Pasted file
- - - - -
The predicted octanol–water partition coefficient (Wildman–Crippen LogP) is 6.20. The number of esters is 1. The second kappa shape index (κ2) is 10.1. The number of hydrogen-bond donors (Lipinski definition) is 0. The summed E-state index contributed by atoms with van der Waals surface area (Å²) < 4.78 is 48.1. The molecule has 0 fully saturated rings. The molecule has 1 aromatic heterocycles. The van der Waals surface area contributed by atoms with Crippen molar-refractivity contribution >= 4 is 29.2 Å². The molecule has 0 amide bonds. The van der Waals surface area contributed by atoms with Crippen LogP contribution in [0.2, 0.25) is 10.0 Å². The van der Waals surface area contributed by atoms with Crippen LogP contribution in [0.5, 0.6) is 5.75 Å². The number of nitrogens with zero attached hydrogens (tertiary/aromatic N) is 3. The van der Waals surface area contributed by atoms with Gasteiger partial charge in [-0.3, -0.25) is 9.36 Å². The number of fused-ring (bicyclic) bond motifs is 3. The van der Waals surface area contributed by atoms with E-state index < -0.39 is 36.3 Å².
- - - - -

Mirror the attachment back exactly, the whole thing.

The predicted octanol–water partition coefficient (Wildman–Crippen LogP) is 6.20. The number of esters is 1. The second kappa shape index (κ2) is 10.1. The number of hydrogen-bond donors (Lipinski definition) is 0. The summed E-state index contributed by atoms with van der Waals surface area (Å²) < 4.78 is 48.1. The molecule has 0 fully saturated rings. The molecule has 1 aromatic heterocycles. The van der Waals surface area contributed by atoms with Crippen molar-refractivity contribution >= 4 is 29.2 Å². The molecule has 0 amide bonds. The van der Waals surface area contributed by atoms with Crippen LogP contribution in [0.2, 0.25) is 10.0 Å². The van der Waals surface area contributed by atoms with Crippen LogP contribution in [0.5, 0.6) is 5.75 Å². The number of nitrogens with zero attached hydrogens (tertiary/aromatic N) is 3. The van der Waals surface area contributed by atoms with Gasteiger partial charge in [-0.3, -0.25) is 9.36 Å². The number of fused-ring (bicyclic) bond motifs is 3. The van der Waals surface area contributed by atoms with E-state index < -0.39 is 36.3 Å².